DUNN — Hoover Adams, founder of The Daily Record, died July 15 at age 92, and many in the journalism world are wondering whether his hyperlocal-news formula will continue its traction as the print world reels from sluggish circulation.
Has Adams formula shielded this community newspaper against declining newspaper circulation?
Not long ago, I tried to answer those questions for Grassroots Editor, a publication for community journalism, using a combination of content analysis and focus group interviews. The findings: Adams approach succeeds because of three elements, which I call the Media Triad.
The first element is Me Media, where readers in Harnett County can submit news with the expectation it will be published sometime Monday through Friday on the inside pages.
The Daily Record began publishing Dec. 6, 1950. Adams spent those early years personally recruiting readers to submit news and instilling in his staff the need to publish as many names of residents as possible.
By 2001, The Daily Record actually led the nation in circulation penetration, selling more newspapers in its primary market than there are homes. The Wall Street Journal noted this coup in a front-page piece, and Chip and Dan Heath included the approach in their Made to Stick: Why Some Ideas Survive and Others Die.
Today the newspaper remains vigorous and well-read for the second part of the triad: Menace Media.
Every time The Daily Record is published, its front page contains ugly crime news, some of it bizarre. On July 18, for instance, the newspaper reported that a Dunn man wrecked his car while fighting off a passenger who tried to choke him.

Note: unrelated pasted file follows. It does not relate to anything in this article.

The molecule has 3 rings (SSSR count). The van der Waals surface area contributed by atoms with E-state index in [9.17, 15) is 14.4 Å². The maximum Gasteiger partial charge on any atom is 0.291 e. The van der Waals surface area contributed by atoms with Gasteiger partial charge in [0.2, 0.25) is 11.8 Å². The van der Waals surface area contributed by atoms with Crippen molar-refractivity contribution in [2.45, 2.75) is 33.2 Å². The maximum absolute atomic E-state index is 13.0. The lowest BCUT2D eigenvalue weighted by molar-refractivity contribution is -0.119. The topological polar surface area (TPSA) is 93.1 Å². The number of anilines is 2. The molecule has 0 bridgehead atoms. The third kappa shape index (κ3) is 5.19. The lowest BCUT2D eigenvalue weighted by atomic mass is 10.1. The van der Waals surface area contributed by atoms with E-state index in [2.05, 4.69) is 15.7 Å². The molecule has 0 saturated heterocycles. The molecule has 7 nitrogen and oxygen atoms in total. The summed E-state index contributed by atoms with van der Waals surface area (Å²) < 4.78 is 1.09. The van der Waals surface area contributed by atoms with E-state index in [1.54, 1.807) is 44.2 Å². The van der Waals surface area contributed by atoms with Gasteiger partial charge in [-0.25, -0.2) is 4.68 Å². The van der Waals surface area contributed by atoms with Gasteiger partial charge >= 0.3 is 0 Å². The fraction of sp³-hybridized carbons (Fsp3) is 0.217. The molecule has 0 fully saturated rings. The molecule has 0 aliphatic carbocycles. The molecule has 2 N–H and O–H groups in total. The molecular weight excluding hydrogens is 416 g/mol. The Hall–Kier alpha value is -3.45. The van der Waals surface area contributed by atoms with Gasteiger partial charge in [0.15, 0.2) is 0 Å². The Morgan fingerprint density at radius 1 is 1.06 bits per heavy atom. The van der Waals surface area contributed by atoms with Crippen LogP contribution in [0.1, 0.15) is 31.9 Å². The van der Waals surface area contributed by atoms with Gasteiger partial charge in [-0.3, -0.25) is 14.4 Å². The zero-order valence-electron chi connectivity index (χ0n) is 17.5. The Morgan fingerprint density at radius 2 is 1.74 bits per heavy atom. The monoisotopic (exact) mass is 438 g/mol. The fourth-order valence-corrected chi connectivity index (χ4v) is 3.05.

The final leg is Myopia Media, in which readers seem to want information on their neighbors.
In a rural community where families go back generations, reading the community newspaper is a quasi-Facebook free-for-all. Readers can judge the accomplishments or scandals of others and enjoy a modest sense of superiority.
While it may be tempting to deride The Daily Record for not investigating the machinations of those in power or probing for unsafe practices and unbridled greed, the criticism is off target. Just as some still fault USA Today for not digging deeper into hard news, the truth is that the mission of this national newspaper is to provide at-a-glance news for the nations 2 million commuters who fly daily.
Hoover Adams began The Daily Record to be a newspaper that chronicles the flow of the community tide, with the easy-get news from readers and the reporting of a staff of seven full-time journalists who work tirelessly to mine for a bylines worth of copy each day.
Would the Media Triad work elsewhere? Perhaps.
Harnett County remains a stable, homogenous society of 119,000 residents with a per capita income just shy of $25,000. Given similar demographics, a newspaper that uses the Media Triad where communities enjoy a long history may grow a print newspaper audience.
Nonetheless, romanticizing the glory days of the print-only product is no more productive than wishing that modern singers would croon through a megaphone like a modern-day Rudy Vallee.
For those communities where residents still meet for lunch and compare notes on people they know from childhood, The Daily Records Media Triad model will continue to have traction.
Hoover Adams is gone but his emphasis on hyperlocal is an approach that works well in community journalism.
Michael Ray Smith is a professor of communication studies at Campbell University.